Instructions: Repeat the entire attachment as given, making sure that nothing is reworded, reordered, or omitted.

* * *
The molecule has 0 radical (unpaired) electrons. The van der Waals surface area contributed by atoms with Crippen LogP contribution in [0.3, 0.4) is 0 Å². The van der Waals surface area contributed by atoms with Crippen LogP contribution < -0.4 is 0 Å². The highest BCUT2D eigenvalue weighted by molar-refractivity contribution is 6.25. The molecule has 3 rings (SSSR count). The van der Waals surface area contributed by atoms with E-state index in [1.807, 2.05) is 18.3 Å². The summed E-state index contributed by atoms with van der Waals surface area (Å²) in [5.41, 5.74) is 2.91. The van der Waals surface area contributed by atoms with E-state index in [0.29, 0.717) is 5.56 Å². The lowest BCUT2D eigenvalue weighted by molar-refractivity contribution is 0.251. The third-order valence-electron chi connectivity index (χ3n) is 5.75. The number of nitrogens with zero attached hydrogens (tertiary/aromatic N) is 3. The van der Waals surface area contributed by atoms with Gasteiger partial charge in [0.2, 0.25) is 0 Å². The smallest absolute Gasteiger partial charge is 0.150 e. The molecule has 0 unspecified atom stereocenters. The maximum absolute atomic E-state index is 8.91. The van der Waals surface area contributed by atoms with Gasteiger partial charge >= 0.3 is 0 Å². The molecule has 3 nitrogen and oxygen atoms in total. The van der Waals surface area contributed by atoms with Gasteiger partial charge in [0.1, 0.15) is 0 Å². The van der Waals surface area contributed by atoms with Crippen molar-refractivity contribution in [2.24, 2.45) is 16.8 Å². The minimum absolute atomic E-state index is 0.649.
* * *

The molecule has 0 radical (unpaired) electrons. The van der Waals surface area contributed by atoms with Crippen LogP contribution in [0.3, 0.4) is 0 Å². The van der Waals surface area contributed by atoms with Crippen LogP contribution < -0.4 is 0 Å². The highest BCUT2D eigenvalue weighted by molar-refractivity contribution is 6.25. The molecule has 3 rings (SSSR count). The van der Waals surface area contributed by atoms with E-state index in [1.807, 2.05) is 18.3 Å². The summed E-state index contributed by atoms with van der Waals surface area (Å²) in [5.41, 5.74) is 2.91. The van der Waals surface area contributed by atoms with E-state index in [0.29, 0.717) is 5.56 Å². The lowest BCUT2D eigenvalue weighted by molar-refractivity contribution is 0.251. The third-order valence-electron chi connectivity index (χ3n) is 5.75. The number of nitrogens with zero attached hydrogens (tertiary/aromatic N) is 3. The van der Waals surface area contributed by atoms with Gasteiger partial charge in [0.2, 0.25) is 0 Å². The smallest absolute Gasteiger partial charge is 0.150 e. The molecule has 0 unspecified atom stereocenters. The maximum absolute atomic E-state index is 8.91. The van der Waals surface area contributed by atoms with Gasteiger partial charge >= 0.3 is 0 Å². The molecule has 3 nitrogen and oxygen atoms in total. The van der Waals surface area contributed by atoms with Gasteiger partial charge in [0.1, 0.15) is 0 Å². The van der Waals surface area contributed by atoms with Crippen molar-refractivity contribution in [2.24, 2.45) is 16.8 Å². The minimum absolute atomic E-state index is 0.649.